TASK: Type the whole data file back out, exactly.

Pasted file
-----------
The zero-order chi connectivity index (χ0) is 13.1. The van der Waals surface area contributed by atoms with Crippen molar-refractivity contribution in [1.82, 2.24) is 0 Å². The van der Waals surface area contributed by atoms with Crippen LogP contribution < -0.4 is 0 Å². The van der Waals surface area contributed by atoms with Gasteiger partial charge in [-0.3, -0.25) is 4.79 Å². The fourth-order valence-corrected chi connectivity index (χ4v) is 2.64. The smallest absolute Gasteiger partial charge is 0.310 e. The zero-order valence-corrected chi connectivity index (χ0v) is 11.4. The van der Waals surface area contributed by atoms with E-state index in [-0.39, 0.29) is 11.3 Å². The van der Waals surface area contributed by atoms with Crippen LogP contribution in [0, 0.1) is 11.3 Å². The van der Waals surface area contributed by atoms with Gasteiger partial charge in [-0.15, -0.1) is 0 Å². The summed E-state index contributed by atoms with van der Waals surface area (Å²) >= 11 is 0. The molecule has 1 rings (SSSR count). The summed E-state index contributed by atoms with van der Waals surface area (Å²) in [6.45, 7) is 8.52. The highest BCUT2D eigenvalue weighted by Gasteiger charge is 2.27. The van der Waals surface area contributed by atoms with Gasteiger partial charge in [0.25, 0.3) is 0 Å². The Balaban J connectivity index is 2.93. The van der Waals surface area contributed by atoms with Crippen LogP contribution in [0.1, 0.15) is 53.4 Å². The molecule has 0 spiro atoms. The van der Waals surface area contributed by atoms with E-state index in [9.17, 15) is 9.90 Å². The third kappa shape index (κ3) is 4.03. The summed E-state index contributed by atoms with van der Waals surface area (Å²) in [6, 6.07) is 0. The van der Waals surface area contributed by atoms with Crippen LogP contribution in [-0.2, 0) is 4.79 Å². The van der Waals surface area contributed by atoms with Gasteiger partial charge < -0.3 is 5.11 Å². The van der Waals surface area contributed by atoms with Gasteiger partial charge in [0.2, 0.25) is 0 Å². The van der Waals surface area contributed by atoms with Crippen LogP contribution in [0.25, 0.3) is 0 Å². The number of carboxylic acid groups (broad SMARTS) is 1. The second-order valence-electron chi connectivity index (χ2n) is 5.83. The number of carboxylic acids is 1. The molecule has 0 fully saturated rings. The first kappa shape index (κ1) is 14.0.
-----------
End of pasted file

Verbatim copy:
The zero-order chi connectivity index (χ0) is 13.1. The van der Waals surface area contributed by atoms with Crippen molar-refractivity contribution in [1.82, 2.24) is 0 Å². The van der Waals surface area contributed by atoms with Crippen LogP contribution < -0.4 is 0 Å². The van der Waals surface area contributed by atoms with Gasteiger partial charge in [-0.3, -0.25) is 4.79 Å². The fourth-order valence-corrected chi connectivity index (χ4v) is 2.64. The smallest absolute Gasteiger partial charge is 0.310 e. The zero-order valence-corrected chi connectivity index (χ0v) is 11.4. The van der Waals surface area contributed by atoms with E-state index in [-0.39, 0.29) is 11.3 Å². The van der Waals surface area contributed by atoms with Crippen LogP contribution in [0, 0.1) is 11.3 Å². The van der Waals surface area contributed by atoms with Gasteiger partial charge in [-0.15, -0.1) is 0 Å². The summed E-state index contributed by atoms with van der Waals surface area (Å²) >= 11 is 0. The molecule has 1 rings (SSSR count). The summed E-state index contributed by atoms with van der Waals surface area (Å²) in [6.45, 7) is 8.52. The highest BCUT2D eigenvalue weighted by Gasteiger charge is 2.27. The van der Waals surface area contributed by atoms with Gasteiger partial charge in [0.25, 0.3) is 0 Å². The Balaban J connectivity index is 2.93. The van der Waals surface area contributed by atoms with Crippen LogP contribution in [0.1, 0.15) is 53.4 Å². The molecule has 0 spiro atoms. The van der Waals surface area contributed by atoms with E-state index in [9.17, 15) is 9.90 Å². The third kappa shape index (κ3) is 4.03. The summed E-state index contributed by atoms with van der Waals surface area (Å²) in [6, 6.07) is 0. The van der Waals surface area contributed by atoms with Crippen LogP contribution in [-0.2, 0) is 4.79 Å². The van der Waals surface area contributed by atoms with Gasteiger partial charge < -0.3 is 5.11 Å². The van der Waals surface area contributed by atoms with Gasteiger partial charge in [0.2, 0.25) is 0 Å². The van der Waals surface area contributed by atoms with Crippen LogP contribution in [0.25, 0.3) is 0 Å². The number of carboxylic acid groups (broad SMARTS) is 1. The second-order valence-electron chi connectivity index (χ2n) is 5.83. The number of carboxylic acids is 1. The molecule has 0 fully saturated rings. The first kappa shape index (κ1) is 14.0.